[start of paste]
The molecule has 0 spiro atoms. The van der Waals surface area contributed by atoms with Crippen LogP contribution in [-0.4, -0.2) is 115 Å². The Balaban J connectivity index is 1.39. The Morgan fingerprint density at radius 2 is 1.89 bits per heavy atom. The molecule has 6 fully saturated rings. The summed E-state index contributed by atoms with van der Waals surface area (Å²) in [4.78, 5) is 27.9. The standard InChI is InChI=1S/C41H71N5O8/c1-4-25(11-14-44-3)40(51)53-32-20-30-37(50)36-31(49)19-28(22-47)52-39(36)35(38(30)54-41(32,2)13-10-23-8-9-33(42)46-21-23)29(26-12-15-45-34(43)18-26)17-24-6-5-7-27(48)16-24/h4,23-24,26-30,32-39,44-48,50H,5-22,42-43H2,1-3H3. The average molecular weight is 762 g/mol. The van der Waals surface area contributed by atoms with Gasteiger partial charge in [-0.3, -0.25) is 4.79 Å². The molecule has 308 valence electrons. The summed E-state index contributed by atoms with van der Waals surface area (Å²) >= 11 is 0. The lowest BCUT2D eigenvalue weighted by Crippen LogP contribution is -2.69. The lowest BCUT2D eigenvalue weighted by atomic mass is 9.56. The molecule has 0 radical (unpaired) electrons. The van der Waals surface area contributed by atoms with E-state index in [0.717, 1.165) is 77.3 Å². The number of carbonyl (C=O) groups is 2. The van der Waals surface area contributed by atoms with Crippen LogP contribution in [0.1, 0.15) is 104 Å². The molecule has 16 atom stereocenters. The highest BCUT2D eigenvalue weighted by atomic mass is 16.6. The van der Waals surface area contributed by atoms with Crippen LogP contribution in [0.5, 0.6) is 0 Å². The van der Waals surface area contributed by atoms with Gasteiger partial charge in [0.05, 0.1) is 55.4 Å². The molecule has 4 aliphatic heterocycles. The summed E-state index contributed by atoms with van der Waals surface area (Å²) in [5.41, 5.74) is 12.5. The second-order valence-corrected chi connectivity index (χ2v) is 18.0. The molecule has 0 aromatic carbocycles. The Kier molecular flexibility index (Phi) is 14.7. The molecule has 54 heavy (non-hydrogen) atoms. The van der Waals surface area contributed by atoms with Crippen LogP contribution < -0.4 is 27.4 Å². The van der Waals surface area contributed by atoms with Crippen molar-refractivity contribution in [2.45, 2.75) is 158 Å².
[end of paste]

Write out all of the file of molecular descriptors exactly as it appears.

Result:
The molecule has 0 spiro atoms. The van der Waals surface area contributed by atoms with Crippen LogP contribution in [-0.4, -0.2) is 115 Å². The Balaban J connectivity index is 1.39. The Morgan fingerprint density at radius 2 is 1.89 bits per heavy atom. The molecule has 6 fully saturated rings. The summed E-state index contributed by atoms with van der Waals surface area (Å²) in [4.78, 5) is 27.9. The standard InChI is InChI=1S/C41H71N5O8/c1-4-25(11-14-44-3)40(51)53-32-20-30-37(50)36-31(49)19-28(22-47)52-39(36)35(38(30)54-41(32,2)13-10-23-8-9-33(42)46-21-23)29(26-12-15-45-34(43)18-26)17-24-6-5-7-27(48)16-24/h4,23-24,26-30,32-39,44-48,50H,5-22,42-43H2,1-3H3. The average molecular weight is 762 g/mol. The van der Waals surface area contributed by atoms with Gasteiger partial charge in [-0.3, -0.25) is 4.79 Å². The molecule has 308 valence electrons. The summed E-state index contributed by atoms with van der Waals surface area (Å²) >= 11 is 0. The lowest BCUT2D eigenvalue weighted by Crippen LogP contribution is -2.69. The lowest BCUT2D eigenvalue weighted by atomic mass is 9.56. The molecule has 0 radical (unpaired) electrons. The van der Waals surface area contributed by atoms with E-state index in [0.717, 1.165) is 77.3 Å². The number of carbonyl (C=O) groups is 2. The van der Waals surface area contributed by atoms with Crippen LogP contribution in [0.1, 0.15) is 104 Å². The molecule has 16 atom stereocenters. The highest BCUT2D eigenvalue weighted by atomic mass is 16.6. The van der Waals surface area contributed by atoms with Crippen LogP contribution in [0.5, 0.6) is 0 Å². The van der Waals surface area contributed by atoms with Gasteiger partial charge in [0.05, 0.1) is 55.4 Å². The molecule has 4 aliphatic heterocycles. The summed E-state index contributed by atoms with van der Waals surface area (Å²) in [5.41, 5.74) is 12.5. The second-order valence-corrected chi connectivity index (χ2v) is 18.0. The molecule has 0 aromatic carbocycles. The Kier molecular flexibility index (Phi) is 14.7. The molecule has 54 heavy (non-hydrogen) atoms. The van der Waals surface area contributed by atoms with Crippen LogP contribution < -0.4 is 27.4 Å². The van der Waals surface area contributed by atoms with Crippen molar-refractivity contribution in [2.45, 2.75) is 158 Å².